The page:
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Regulating crop load of 'Sweetheart' and 'Van' sweet cherry for optimal quality and reduced risk of cracking

Bound, SA ORCID: 0000-0003-2947-5002, Close, DC ORCID: 0000-0001-7999-1692, Measham, PF and Whiting, MD 2017 , 'Regulating crop load of 'Sweetheart' and 'Van' sweet cherry for optimal quality and reduced risk of cracking', in MJ Serradilla and MJ Bernalte-Garcia and M Lopez-Corrales (eds.), Acta Horticulturae , International Society for Horticultural Science, Belgium, pp. 91-96 , doi: 10.17660/ActaHortic.2017.1161.16.

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Sweet cherry is a high value crop where quality attracts a significant premium. Key quality attributes are size, firmness, colour and sugar content as well as lack of physical defects such as cracking, pitting or bruising. The objective of this study was to investigate the impacts of crop load and timing of crop load regulation on 'Van' and 'Sweetheart' fruit quality. In the 2010/11 season trees on F12-1 rootstocks trained to the KGB system were thinned to 1, 2 or 4 buds spur-1 at pre-bloom, full bloom (FB), 2, 4 or 6 weeks after full bloom (WAFB). Fruit diameter was significantly lower in the 4 buds spur-1 treatment (around 26-28 mm) relative to other treatments (around 28-31 mm) in 'Van' at all thinning times with the earliest thinning treatments being the most effective. In contrast, 'Sweetheart' fruit diameter was only significantly lower in the 4 buds spur-1 treatment (26-27 mm) relative to other treatments (27.5-29 mm) at the later thinning times of 6 and 8 WAFB. Fruit soluble solids generally mirrored these trends. Flesh firmness was higher in lower crop loads in 'Van' and was consistent with time after FB. In 'Sweetheart' firmness was higher in the 1 bud spur-1 treatment only and decreased when thinning occurred 6 and 8 WAFB. Exocarp colour was unaffected by crop load or timing of thinning. Incidence of rain-induced fruit cracking was inversely proportional to crop load being around 60, 40 and 20-30% in the 1, 2 and 4 buds spur-1 treatments, respectively. Crop load targets for optimal fruit yield-quality relationships appear to be around 20 t ha-1, though this will carry a greater risk of fruit cracking than higher crop loads.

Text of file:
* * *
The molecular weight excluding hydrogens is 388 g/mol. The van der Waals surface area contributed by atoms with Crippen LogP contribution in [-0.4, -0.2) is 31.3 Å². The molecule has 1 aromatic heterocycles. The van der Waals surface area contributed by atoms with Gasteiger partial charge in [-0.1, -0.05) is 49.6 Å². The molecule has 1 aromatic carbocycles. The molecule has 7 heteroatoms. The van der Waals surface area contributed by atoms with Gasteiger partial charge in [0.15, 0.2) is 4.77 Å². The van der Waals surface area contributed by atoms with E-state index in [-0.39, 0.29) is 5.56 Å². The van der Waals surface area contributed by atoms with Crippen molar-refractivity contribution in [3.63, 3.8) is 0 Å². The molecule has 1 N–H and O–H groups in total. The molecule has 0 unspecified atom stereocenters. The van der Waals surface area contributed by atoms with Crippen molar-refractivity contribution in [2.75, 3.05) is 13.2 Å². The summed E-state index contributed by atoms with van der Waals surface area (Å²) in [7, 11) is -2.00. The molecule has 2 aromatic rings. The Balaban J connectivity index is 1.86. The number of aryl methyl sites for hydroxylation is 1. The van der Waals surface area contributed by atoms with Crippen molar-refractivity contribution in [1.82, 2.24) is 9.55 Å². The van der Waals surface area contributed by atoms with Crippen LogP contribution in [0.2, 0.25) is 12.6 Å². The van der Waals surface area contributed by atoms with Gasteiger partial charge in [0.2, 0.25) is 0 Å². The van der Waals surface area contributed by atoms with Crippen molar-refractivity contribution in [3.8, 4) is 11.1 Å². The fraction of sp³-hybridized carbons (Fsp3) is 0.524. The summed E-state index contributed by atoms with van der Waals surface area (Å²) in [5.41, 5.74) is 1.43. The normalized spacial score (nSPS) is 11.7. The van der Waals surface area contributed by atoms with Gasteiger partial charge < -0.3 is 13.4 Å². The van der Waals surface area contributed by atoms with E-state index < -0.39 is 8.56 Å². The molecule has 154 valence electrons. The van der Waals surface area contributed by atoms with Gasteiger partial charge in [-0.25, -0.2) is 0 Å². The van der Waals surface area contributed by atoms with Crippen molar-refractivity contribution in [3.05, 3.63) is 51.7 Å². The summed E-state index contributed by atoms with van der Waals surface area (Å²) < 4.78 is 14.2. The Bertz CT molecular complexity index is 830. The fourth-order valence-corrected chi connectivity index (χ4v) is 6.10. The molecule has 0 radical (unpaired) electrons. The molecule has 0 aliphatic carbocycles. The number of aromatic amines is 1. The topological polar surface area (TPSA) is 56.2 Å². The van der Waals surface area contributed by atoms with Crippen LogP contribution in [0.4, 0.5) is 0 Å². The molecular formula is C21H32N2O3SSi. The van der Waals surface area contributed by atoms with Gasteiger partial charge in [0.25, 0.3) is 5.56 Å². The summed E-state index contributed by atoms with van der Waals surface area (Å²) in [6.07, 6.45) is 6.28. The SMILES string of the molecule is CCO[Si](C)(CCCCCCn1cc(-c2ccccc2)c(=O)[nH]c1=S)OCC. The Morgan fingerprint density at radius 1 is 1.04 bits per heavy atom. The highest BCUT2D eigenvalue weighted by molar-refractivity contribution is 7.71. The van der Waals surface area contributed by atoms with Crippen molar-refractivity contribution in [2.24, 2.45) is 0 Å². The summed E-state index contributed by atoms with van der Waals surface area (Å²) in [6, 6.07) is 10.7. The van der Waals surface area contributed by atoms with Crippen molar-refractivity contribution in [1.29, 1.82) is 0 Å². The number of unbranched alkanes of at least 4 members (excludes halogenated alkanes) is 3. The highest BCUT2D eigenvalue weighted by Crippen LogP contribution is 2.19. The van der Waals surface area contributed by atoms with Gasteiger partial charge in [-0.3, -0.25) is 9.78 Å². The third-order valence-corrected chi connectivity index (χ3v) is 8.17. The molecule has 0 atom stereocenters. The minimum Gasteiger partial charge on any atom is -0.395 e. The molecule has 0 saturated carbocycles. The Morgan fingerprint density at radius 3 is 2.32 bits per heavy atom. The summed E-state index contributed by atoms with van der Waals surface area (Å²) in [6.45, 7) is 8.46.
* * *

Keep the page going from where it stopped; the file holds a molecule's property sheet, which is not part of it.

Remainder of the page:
Item Type: Conference Publication
Authors/Creators:Bound, SA and Close, DC and Measham, PF and Whiting, MD
Keywords: fruit quality, fruit production, fruit growth
Journal or Publication Title: Acta Horticulturae
Publisher: International Society for Horticultural Science
ISSN: 0567-7572
DOI / ID Number: 10.17660/ActaHortic.2017.1161.16
Copyright Information:

Copyright 2017 ISHS

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